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Easing the stress of a move to Morgan Stanley

You know that rule of life: Don’t change your job, your home, and your partner all in the same year.

Ellyn McColgan has changed two out of three, and she’s shockingly low-stress about it. “I’m moving tomorrow,” she told me last evening over a leisurely dinner in Manhattan. McColgan, who spent 17 years climbing the ranks of Fidelity Investments in Boston (and made Fortune’s Most Powerful Women list), joined Morgan Stanley as president of its $6.5 billion Global Wealth Management arm in April. Today, as she moves into her new apartment overlooking Central Park, “I won’t have to open a single box,” she says.

What’s the hitch? To smooth her move, McColgan says, she hired a service called Productive Transitions. Hokey name, yes. But it says what it does—which is to manage any move. McColgan had never heard of “moving managers” before she made her Boston-to-New York transition, but this service turned out to be a good find. California-based Productive Transitions not only oversaw McColgan’s movers. The moving managers also hung her art, organized her closets and placed her clothes in her drawers. Phone service and cable TV? Done.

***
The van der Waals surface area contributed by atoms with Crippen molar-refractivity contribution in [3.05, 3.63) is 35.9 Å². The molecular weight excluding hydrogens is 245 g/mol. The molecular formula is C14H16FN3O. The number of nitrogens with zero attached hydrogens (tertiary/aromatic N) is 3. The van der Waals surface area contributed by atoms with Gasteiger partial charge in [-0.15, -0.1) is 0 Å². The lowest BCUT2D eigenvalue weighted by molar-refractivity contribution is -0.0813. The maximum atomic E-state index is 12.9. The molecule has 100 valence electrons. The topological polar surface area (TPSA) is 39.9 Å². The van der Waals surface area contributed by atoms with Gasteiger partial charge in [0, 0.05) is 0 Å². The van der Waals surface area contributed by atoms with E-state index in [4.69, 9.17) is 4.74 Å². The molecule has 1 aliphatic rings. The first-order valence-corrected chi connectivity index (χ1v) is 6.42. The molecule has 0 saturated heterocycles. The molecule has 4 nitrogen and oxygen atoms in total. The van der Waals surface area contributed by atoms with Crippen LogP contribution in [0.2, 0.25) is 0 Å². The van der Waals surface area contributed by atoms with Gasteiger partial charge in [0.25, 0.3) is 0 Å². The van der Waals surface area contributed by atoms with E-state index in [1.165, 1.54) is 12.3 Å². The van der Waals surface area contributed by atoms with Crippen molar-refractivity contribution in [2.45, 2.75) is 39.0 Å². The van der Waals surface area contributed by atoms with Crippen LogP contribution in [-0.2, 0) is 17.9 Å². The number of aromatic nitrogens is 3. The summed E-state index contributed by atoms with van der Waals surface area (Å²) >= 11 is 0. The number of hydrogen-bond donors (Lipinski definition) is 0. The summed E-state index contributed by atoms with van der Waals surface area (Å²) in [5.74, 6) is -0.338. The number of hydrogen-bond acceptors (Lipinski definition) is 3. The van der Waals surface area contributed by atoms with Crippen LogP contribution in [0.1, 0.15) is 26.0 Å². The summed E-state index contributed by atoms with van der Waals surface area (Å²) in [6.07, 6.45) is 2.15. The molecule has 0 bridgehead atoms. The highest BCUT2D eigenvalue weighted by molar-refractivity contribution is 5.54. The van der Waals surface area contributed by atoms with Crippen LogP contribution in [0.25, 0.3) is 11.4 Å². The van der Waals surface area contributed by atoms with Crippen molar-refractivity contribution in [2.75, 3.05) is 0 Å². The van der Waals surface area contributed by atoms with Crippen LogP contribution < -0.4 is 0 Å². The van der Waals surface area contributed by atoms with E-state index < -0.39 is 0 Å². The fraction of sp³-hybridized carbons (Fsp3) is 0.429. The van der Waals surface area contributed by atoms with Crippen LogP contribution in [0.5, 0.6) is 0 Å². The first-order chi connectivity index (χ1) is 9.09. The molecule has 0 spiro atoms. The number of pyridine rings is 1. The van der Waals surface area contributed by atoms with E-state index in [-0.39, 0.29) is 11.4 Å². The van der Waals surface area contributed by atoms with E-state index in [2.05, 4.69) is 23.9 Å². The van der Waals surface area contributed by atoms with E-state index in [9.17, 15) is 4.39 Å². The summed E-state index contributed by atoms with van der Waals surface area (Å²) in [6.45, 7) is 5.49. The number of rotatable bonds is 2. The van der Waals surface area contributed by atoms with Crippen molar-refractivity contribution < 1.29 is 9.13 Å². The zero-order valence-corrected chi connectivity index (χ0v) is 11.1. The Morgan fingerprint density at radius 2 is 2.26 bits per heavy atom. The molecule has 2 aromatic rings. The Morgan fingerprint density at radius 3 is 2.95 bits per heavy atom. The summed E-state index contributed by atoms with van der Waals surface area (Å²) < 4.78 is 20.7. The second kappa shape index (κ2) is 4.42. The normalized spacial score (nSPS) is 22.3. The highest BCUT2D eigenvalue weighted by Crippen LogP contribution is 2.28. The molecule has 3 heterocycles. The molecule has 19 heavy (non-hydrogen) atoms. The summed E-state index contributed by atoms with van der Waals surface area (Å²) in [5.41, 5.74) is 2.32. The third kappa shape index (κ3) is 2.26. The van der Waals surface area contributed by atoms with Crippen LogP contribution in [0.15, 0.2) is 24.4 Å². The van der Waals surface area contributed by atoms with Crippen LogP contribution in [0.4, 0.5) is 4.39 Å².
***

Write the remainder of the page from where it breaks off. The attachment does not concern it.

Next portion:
Word to the wise: These moving managers charge high fees. McColgan says she spent about $25,000 out of pocket—her pocket, not Morgan Stanley’s. But it was worth the price for stress relief—particularly when going to work each day means battling it out on Wall Street.



P. S. Speaking of new homes, I bumped into Greg Schwartz, VP of sales for Zillow, at lunch outside Michael’s today. “Has the downturn hurt Zillow’s traffic?” I asked. The opposite, he said. Traffic on the home-price assessment website is up 40% in a year because people, instead of buying homes, are perusing instead.